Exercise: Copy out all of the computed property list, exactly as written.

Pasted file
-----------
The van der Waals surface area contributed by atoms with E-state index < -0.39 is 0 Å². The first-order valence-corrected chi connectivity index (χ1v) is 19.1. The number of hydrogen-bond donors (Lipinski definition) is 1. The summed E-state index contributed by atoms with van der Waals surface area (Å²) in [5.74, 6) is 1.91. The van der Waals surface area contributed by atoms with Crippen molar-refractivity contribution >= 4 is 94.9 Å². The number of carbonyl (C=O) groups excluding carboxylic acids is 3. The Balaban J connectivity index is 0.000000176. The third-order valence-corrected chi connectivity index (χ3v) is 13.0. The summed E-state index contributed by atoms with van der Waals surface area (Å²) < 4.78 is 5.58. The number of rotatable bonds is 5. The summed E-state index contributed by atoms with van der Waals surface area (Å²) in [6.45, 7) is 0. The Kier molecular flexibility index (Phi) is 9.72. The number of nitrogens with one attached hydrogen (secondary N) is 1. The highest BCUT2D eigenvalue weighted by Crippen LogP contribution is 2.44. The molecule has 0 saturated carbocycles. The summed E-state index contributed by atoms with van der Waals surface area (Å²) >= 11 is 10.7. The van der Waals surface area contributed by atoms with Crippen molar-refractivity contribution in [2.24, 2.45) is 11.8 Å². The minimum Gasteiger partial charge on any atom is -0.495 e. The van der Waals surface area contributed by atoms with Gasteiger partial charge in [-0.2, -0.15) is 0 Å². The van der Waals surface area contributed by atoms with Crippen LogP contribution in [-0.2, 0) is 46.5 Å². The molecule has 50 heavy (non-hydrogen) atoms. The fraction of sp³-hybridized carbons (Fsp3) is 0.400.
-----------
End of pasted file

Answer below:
The van der Waals surface area contributed by atoms with E-state index < -0.39 is 0 Å². The first-order valence-corrected chi connectivity index (χ1v) is 19.1. The number of hydrogen-bond donors (Lipinski definition) is 1. The summed E-state index contributed by atoms with van der Waals surface area (Å²) in [5.74, 6) is 1.91. The van der Waals surface area contributed by atoms with Crippen molar-refractivity contribution >= 4 is 94.9 Å². The number of carbonyl (C=O) groups excluding carboxylic acids is 3. The Balaban J connectivity index is 0.000000176. The third-order valence-corrected chi connectivity index (χ3v) is 13.0. The summed E-state index contributed by atoms with van der Waals surface area (Å²) < 4.78 is 5.58. The number of rotatable bonds is 5. The summed E-state index contributed by atoms with van der Waals surface area (Å²) in [6.45, 7) is 0. The Kier molecular flexibility index (Phi) is 9.72. The number of nitrogens with one attached hydrogen (secondary N) is 1. The highest BCUT2D eigenvalue weighted by Crippen LogP contribution is 2.44. The molecule has 0 saturated carbocycles. The summed E-state index contributed by atoms with van der Waals surface area (Å²) >= 11 is 10.7. The van der Waals surface area contributed by atoms with Crippen molar-refractivity contribution in [2.24, 2.45) is 11.8 Å². The minimum Gasteiger partial charge on any atom is -0.495 e. The van der Waals surface area contributed by atoms with Gasteiger partial charge in [-0.2, -0.15) is 0 Å². The van der Waals surface area contributed by atoms with Crippen LogP contribution in [-0.2, 0) is 46.5 Å². The molecule has 50 heavy (non-hydrogen) atoms. The fraction of sp³-hybridized carbons (Fsp3) is 0.400.